That sometimes it is better to be lucky than good. For instance, on BYU’s first possession of the second half, Hall was intercepted by Chris Steele, but Drake Jackson was flagged for roughing the passer.
Five plays later, Hall threw a 41-yard touchdown pass to Keanu Hill on a ball that was misjudged by the USC defensive back.
The Trojans didn’t turn the ball over, but they came away with just three touchdowns in seven trips to the red zone.
“They gave us a fight and luckily we were ready for it,” said Hall, who completed 20 of 32 passes for 276 yards and had a quarterback rating of 143.1.
Aside from the final throw that didn’t get to the sticks, Dart outplayed his fellow Utah prep product, completing 23 of 35 passes for 248 yards and a TD.
“That’s what this team is all about, literally,” Allgeier said. “We have that trust in each other that we will get it done.”
Dart played masterfully in leading the Trojans on the 91-yard drive to start the fourth quarter that ended with a 10-yard touchdown toss to Bryant.
Several times he escaped sacks, eluding the grasp of BYU’s Gabe Summers on one sensational Houdini act, and also used that familiar running style to get chunks of yardage.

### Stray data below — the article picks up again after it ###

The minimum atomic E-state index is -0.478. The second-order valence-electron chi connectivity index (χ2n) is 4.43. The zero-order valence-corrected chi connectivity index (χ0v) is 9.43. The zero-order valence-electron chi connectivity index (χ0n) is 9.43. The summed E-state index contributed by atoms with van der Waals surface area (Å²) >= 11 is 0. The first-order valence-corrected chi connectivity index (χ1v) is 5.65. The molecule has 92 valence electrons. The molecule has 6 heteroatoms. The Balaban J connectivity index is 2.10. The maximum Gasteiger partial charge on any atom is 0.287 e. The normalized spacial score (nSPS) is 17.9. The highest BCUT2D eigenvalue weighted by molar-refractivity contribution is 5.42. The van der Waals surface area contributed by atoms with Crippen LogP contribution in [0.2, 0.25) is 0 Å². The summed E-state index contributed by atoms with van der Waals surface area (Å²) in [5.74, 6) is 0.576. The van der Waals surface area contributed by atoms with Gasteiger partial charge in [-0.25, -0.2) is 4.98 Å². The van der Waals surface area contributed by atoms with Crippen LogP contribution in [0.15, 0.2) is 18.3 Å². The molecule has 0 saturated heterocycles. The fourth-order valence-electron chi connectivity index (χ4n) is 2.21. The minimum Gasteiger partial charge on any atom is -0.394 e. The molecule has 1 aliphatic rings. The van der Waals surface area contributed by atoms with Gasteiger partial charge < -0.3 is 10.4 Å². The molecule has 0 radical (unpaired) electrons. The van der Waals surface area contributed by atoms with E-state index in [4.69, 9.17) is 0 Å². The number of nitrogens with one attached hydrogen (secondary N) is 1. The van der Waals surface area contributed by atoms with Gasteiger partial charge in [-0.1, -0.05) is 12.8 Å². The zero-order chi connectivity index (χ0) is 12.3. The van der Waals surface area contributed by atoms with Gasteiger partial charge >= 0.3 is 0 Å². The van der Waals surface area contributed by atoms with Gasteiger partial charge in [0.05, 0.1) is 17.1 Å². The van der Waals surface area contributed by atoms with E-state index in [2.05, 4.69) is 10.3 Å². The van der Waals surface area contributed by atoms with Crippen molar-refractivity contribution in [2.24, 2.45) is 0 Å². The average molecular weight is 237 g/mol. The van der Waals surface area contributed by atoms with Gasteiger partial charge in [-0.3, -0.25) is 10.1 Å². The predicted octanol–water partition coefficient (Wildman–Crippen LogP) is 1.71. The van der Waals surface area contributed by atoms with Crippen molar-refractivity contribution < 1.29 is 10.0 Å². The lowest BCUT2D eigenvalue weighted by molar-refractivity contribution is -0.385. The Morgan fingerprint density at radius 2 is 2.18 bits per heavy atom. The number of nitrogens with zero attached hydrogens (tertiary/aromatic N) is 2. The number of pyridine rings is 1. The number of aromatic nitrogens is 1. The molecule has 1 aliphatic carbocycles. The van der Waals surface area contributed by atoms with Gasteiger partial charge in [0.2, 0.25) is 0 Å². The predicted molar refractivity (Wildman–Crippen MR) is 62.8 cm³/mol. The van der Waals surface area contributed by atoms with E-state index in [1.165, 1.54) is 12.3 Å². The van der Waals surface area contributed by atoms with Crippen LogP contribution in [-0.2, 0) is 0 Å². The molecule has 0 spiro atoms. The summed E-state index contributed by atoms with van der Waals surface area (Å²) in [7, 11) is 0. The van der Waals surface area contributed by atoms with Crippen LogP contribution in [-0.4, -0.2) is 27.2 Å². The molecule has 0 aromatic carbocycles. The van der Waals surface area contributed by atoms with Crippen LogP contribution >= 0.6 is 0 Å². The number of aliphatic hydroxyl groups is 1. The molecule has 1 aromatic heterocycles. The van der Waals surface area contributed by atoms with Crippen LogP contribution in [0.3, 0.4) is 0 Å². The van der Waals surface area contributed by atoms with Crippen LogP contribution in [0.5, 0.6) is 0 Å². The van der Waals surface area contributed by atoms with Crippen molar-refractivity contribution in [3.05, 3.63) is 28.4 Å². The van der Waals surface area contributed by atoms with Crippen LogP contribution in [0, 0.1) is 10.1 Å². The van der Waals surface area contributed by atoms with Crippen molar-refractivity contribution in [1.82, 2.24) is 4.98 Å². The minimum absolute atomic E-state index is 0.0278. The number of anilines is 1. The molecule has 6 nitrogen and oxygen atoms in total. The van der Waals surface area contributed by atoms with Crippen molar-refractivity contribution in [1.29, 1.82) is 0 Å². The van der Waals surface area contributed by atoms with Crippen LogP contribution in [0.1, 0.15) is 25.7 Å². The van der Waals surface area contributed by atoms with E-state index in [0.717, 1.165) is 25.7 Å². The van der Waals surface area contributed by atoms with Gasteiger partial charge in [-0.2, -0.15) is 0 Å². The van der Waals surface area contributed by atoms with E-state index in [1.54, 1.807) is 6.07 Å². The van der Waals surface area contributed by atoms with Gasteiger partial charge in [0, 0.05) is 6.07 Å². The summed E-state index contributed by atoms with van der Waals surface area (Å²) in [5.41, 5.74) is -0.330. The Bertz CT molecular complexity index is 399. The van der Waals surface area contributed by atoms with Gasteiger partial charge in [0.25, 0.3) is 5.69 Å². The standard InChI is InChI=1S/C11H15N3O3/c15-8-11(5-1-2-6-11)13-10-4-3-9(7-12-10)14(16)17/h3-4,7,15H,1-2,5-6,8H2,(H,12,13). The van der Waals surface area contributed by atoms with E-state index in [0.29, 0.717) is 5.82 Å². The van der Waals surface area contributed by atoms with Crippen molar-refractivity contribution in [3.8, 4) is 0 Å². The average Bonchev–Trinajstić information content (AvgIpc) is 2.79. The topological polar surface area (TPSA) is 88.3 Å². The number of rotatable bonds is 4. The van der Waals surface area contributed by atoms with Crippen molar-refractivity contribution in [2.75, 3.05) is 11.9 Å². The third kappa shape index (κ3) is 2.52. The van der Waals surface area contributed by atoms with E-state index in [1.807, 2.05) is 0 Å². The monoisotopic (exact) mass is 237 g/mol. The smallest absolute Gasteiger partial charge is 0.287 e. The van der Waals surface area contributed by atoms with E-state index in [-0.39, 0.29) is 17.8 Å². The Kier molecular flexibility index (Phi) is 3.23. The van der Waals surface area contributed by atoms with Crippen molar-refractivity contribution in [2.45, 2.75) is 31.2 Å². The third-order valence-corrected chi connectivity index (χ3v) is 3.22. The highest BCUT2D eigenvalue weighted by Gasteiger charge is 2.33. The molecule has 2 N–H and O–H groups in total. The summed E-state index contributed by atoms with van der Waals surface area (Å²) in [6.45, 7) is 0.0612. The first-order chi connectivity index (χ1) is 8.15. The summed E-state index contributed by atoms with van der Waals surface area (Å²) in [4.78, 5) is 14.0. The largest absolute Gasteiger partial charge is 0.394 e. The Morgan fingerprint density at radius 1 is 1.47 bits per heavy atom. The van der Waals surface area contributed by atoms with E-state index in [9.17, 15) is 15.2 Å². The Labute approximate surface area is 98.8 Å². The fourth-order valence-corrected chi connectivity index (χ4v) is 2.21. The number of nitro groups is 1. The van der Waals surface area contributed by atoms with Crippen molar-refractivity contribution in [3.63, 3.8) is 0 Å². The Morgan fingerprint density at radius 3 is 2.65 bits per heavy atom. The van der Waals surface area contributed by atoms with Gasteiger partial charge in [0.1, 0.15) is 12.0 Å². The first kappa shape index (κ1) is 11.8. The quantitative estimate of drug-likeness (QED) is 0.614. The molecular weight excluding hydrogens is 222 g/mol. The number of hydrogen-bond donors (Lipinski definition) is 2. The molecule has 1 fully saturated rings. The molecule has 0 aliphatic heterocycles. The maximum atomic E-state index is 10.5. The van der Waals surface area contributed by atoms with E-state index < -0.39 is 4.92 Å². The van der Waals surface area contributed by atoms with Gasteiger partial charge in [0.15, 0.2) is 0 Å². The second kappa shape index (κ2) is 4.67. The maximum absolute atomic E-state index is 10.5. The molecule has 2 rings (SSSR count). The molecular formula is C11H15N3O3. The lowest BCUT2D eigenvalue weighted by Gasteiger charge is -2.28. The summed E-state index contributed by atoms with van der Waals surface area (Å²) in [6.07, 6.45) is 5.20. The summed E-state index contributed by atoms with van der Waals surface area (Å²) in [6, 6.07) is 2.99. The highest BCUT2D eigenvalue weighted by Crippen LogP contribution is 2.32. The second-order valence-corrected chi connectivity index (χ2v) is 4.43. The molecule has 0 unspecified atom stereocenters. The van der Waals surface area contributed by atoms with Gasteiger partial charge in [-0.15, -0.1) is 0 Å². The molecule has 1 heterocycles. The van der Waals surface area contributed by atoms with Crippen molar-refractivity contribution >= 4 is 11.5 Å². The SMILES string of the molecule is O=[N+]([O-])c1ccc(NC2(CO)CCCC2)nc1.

Bryant’s TD catch put the Cougars in a position they haven’t been in often — trailing in the fourth quarter — in the past two years when they’ve gone 21-3 and defeated six Power Five foes.
“We rallied back,” Tooley said. “We trusted the process.”
Part of that process was watching their head coach get an unsportsmanlike conduct penalty that cost his team 15 yards.
The Trojans used that and Vavae Malepeai’s 35-yard run to get into field goal position, and Parker Lewis’ 37-yard field goal cut BYU’s lead to 28-23.
“I lost my cool,” Sitake said. “…It wasn’t my best moment. … But I think every coach wants to fight for his guys. I guess on that one I stepped out onto the field too far.”
At about that time, it looked like the Cougars’ mounting injuries on defense were going to catch up with them.